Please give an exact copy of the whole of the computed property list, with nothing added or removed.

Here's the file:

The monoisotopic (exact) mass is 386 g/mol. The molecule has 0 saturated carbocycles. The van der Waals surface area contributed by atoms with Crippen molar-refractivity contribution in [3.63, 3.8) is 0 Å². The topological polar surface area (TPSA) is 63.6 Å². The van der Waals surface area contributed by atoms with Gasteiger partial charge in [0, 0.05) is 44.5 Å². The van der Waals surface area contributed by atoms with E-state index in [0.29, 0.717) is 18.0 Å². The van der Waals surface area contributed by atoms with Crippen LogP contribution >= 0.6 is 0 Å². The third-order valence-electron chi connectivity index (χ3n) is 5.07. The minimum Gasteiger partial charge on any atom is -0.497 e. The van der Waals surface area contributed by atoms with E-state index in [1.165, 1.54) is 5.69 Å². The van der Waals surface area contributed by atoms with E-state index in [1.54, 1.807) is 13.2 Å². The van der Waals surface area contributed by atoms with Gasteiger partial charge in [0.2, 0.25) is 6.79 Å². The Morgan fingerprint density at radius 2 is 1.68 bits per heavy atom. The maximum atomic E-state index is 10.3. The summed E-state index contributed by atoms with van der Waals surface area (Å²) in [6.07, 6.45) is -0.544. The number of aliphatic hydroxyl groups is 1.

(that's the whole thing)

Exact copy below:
The monoisotopic (exact) mass is 386 g/mol. The molecule has 0 saturated carbocycles. The van der Waals surface area contributed by atoms with Crippen molar-refractivity contribution in [3.63, 3.8) is 0 Å². The topological polar surface area (TPSA) is 63.6 Å². The van der Waals surface area contributed by atoms with Gasteiger partial charge in [0, 0.05) is 44.5 Å². The van der Waals surface area contributed by atoms with E-state index in [0.29, 0.717) is 18.0 Å². The van der Waals surface area contributed by atoms with Crippen LogP contribution >= 0.6 is 0 Å². The third-order valence-electron chi connectivity index (χ3n) is 5.07. The minimum Gasteiger partial charge on any atom is -0.497 e. The van der Waals surface area contributed by atoms with E-state index in [1.165, 1.54) is 5.69 Å². The van der Waals surface area contributed by atoms with E-state index in [1.54, 1.807) is 13.2 Å². The van der Waals surface area contributed by atoms with Gasteiger partial charge in [0.2, 0.25) is 6.79 Å². The Morgan fingerprint density at radius 2 is 1.68 bits per heavy atom. The maximum atomic E-state index is 10.3. The summed E-state index contributed by atoms with van der Waals surface area (Å²) in [6.07, 6.45) is -0.544. The number of aliphatic hydroxyl groups is 1.